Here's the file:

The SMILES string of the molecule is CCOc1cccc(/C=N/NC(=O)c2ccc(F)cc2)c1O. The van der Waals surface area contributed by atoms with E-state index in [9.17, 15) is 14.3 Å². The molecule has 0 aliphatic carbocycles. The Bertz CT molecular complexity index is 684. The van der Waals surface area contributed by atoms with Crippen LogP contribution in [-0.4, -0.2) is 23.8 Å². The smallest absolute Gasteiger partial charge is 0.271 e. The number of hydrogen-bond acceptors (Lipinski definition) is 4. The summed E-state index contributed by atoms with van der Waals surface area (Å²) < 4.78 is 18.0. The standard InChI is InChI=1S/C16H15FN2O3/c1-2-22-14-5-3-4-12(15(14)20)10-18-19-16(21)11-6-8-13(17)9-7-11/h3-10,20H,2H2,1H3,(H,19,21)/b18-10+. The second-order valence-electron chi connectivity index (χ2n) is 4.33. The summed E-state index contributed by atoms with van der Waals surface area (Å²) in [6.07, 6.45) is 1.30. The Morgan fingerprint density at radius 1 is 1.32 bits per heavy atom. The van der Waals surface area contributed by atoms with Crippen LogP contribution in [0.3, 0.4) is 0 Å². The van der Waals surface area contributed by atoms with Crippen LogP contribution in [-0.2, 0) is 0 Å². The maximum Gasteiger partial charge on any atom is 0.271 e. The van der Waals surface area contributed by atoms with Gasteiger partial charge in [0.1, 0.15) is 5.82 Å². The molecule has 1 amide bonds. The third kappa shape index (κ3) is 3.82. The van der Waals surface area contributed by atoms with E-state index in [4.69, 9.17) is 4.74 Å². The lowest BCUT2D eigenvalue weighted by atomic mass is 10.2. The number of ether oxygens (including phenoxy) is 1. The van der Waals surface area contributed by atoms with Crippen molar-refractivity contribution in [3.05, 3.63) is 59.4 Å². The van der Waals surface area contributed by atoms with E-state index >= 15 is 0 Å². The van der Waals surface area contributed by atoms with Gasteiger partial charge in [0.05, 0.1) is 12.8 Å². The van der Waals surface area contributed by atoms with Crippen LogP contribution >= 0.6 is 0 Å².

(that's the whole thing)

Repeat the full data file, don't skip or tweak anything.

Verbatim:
The SMILES string of the molecule is CCOc1cccc(/C=N/NC(=O)c2ccc(F)cc2)c1O. The van der Waals surface area contributed by atoms with E-state index in [9.17, 15) is 14.3 Å². The molecule has 0 aliphatic carbocycles. The Bertz CT molecular complexity index is 684. The van der Waals surface area contributed by atoms with Crippen LogP contribution in [-0.4, -0.2) is 23.8 Å². The smallest absolute Gasteiger partial charge is 0.271 e. The number of hydrogen-bond acceptors (Lipinski definition) is 4. The summed E-state index contributed by atoms with van der Waals surface area (Å²) < 4.78 is 18.0. The standard InChI is InChI=1S/C16H15FN2O3/c1-2-22-14-5-3-4-12(15(14)20)10-18-19-16(21)11-6-8-13(17)9-7-11/h3-10,20H,2H2,1H3,(H,19,21)/b18-10+. The second-order valence-electron chi connectivity index (χ2n) is 4.33. The summed E-state index contributed by atoms with van der Waals surface area (Å²) in [6.07, 6.45) is 1.30. The Morgan fingerprint density at radius 1 is 1.32 bits per heavy atom. The van der Waals surface area contributed by atoms with Crippen LogP contribution in [0.3, 0.4) is 0 Å². The van der Waals surface area contributed by atoms with Crippen LogP contribution in [-0.2, 0) is 0 Å². The maximum Gasteiger partial charge on any atom is 0.271 e. The van der Waals surface area contributed by atoms with Gasteiger partial charge in [0.1, 0.15) is 5.82 Å². The molecule has 1 amide bonds. The third kappa shape index (κ3) is 3.82. The van der Waals surface area contributed by atoms with E-state index in [4.69, 9.17) is 4.74 Å². The lowest BCUT2D eigenvalue weighted by atomic mass is 10.2. The number of ether oxygens (including phenoxy) is 1. The van der Waals surface area contributed by atoms with Crippen molar-refractivity contribution in [3.05, 3.63) is 59.4 Å². The van der Waals surface area contributed by atoms with E-state index >= 15 is 0 Å². The van der Waals surface area contributed by atoms with Gasteiger partial charge in [0.05, 0.1) is 12.8 Å². The van der Waals surface area contributed by atoms with Crippen LogP contribution >= 0.6 is 0 Å².